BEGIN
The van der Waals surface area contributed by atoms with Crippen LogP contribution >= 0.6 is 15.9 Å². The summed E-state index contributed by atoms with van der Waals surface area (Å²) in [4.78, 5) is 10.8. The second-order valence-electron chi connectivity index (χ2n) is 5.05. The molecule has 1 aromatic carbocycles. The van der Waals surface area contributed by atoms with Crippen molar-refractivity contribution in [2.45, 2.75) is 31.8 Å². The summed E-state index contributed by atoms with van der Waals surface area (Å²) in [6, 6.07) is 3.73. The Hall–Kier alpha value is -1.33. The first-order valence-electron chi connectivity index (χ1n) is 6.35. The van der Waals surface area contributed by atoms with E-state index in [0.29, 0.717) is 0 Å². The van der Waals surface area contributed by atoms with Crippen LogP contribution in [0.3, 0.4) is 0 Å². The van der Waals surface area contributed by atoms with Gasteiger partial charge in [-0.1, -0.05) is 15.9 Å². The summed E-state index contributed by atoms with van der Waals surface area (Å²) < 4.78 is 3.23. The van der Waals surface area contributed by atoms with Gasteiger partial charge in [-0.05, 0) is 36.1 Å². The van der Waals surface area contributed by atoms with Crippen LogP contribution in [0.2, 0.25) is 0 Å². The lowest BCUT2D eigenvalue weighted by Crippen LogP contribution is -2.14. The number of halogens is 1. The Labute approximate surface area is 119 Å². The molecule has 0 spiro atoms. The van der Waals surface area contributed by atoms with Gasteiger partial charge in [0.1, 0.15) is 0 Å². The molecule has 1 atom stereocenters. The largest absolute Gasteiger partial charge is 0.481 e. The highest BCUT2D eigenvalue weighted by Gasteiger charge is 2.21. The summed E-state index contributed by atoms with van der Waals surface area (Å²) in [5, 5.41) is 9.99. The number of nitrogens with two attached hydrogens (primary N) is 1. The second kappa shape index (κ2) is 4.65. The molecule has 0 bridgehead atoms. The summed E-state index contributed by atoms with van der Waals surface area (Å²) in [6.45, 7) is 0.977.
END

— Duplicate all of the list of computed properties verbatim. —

The van der Waals surface area contributed by atoms with Crippen LogP contribution >= 0.6 is 15.9 Å². The summed E-state index contributed by atoms with van der Waals surface area (Å²) in [4.78, 5) is 10.8. The second-order valence-electron chi connectivity index (χ2n) is 5.05. The molecule has 1 aromatic carbocycles. The van der Waals surface area contributed by atoms with Crippen molar-refractivity contribution in [2.45, 2.75) is 31.8 Å². The summed E-state index contributed by atoms with van der Waals surface area (Å²) in [6, 6.07) is 3.73. The Hall–Kier alpha value is -1.33. The first-order valence-electron chi connectivity index (χ1n) is 6.35. The van der Waals surface area contributed by atoms with E-state index in [0.29, 0.717) is 0 Å². The van der Waals surface area contributed by atoms with Crippen LogP contribution in [0.3, 0.4) is 0 Å². The van der Waals surface area contributed by atoms with Gasteiger partial charge in [-0.1, -0.05) is 15.9 Å². The summed E-state index contributed by atoms with van der Waals surface area (Å²) < 4.78 is 3.23. The van der Waals surface area contributed by atoms with Gasteiger partial charge in [-0.05, 0) is 36.1 Å². The van der Waals surface area contributed by atoms with Crippen LogP contribution in [0.2, 0.25) is 0 Å². The lowest BCUT2D eigenvalue weighted by Crippen LogP contribution is -2.14. The number of halogens is 1. The Labute approximate surface area is 119 Å². The molecule has 0 spiro atoms. The van der Waals surface area contributed by atoms with Gasteiger partial charge in [0.1, 0.15) is 0 Å². The molecule has 1 atom stereocenters. The largest absolute Gasteiger partial charge is 0.481 e. The highest BCUT2D eigenvalue weighted by Gasteiger charge is 2.21. The summed E-state index contributed by atoms with van der Waals surface area (Å²) in [5, 5.41) is 9.99. The number of nitrogens with two attached hydrogens (primary N) is 1. The second kappa shape index (κ2) is 4.65. The molecule has 0 bridgehead atoms. The summed E-state index contributed by atoms with van der Waals surface area (Å²) in [6.45, 7) is 0.977.